The beginning of December 2018 was a tense time in China, for both online users and cybersecurity specialists because of one really persistent and widespread threat called UNNAMED1989, or also known as WeChat ransomware. This cryptovirus managed to infect over 100k computers within then matter of a few days, demanding for 110 Chinese yuan ($16 USD) ransom, which had to be paid via WeChat app. But the encryption was not the only part of this virus, that drove malware experts and local police join their forces in order to catch the crook, it was the password-stealing module, that was gathering user login data from popular sensitive information containing websites like Alipay, Baidu Yun, Netease 163, Tencent QQ, Taobao, Tmall and Jingdong.
If you, or your antivirus, weren’t aware of the password-stealing Trojans, most likely you have heard of or experienced yourself the WeChat ransomware, because of its infected user number sky-rocketed just like the infamous GandCrab, WannaCry, Locky and etc. The unique differences of this cryptovirus were asking for a very low payment when the average nowadays is around a 1000$ and the unusual payment method though WeChat program, which is the most used app for free messages and calls. Once the UNNAMED1989 ransomware get in, and lock the files with an algorithm (this case XOR cipher) as every ransom-demanding threat does, the pop-up ransom message would give directions “Your computer has been encrypted, please perform the following operations, scan the QR code, you need to pay 110 to decrypt”.
Fortunately, after a thorough investigation and help from Tencent and Qihoo 360 virtual security companies, a mastermind behind the UNNAMED1989 virus was tracked down. On December 5th, 2018 the police arrested a 22-year-old Guangdong resident Luo Moumou. After a long fight, the young man admitted to being responsible for the current commotion in Chinese cyberspace. Soon enough other shady works of Moumou came to the surface, like the “cheat” Trojan, that was created earlier this year in June and whose purpose was to steal passwords and logins of Alipay users, then transfer found funds it to hacker’s account. It is yet unclear how much money did Luo Moumou managed to collect with the help of his developed malware, but the police are still investigating the case.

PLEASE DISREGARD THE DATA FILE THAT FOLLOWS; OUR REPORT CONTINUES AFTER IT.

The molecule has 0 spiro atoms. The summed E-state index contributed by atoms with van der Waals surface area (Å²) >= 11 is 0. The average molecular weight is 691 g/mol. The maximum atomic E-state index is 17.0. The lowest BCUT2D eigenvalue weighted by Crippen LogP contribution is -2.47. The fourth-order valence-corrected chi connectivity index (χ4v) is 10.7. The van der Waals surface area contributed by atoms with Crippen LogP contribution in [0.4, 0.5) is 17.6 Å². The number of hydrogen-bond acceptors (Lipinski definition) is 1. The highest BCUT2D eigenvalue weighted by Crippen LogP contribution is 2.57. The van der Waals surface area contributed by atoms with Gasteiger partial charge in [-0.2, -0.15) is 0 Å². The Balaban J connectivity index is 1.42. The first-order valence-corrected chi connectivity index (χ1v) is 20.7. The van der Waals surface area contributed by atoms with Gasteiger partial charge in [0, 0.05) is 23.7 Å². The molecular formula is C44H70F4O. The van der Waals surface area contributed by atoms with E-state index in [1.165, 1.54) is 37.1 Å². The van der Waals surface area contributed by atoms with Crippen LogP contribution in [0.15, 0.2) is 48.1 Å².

Even though the hacker was arrested and the WeChat account, that L.Moumou was using to receive the ransom payments, was suspended on December 2nd, you may still be dealing with the consequences of UNNAMED1989/WeChat ransomware. Luckily, Tencent and Velvet security and cyber professionals came up with a free ransomware decryptor, which you can find Here. In addition to this, it is recommended to change your passwords on all platforms if you were a victim of WeChat virus, especially the before-mentioned money transfer app Alipay, Baidu WangPang, Netease and etc. After the decryption, 2-viruses.com team recommend to as well run a scan with Spyhunter or any other spyware detection program, which will for sure guarantee that the once infected computer can be used safely.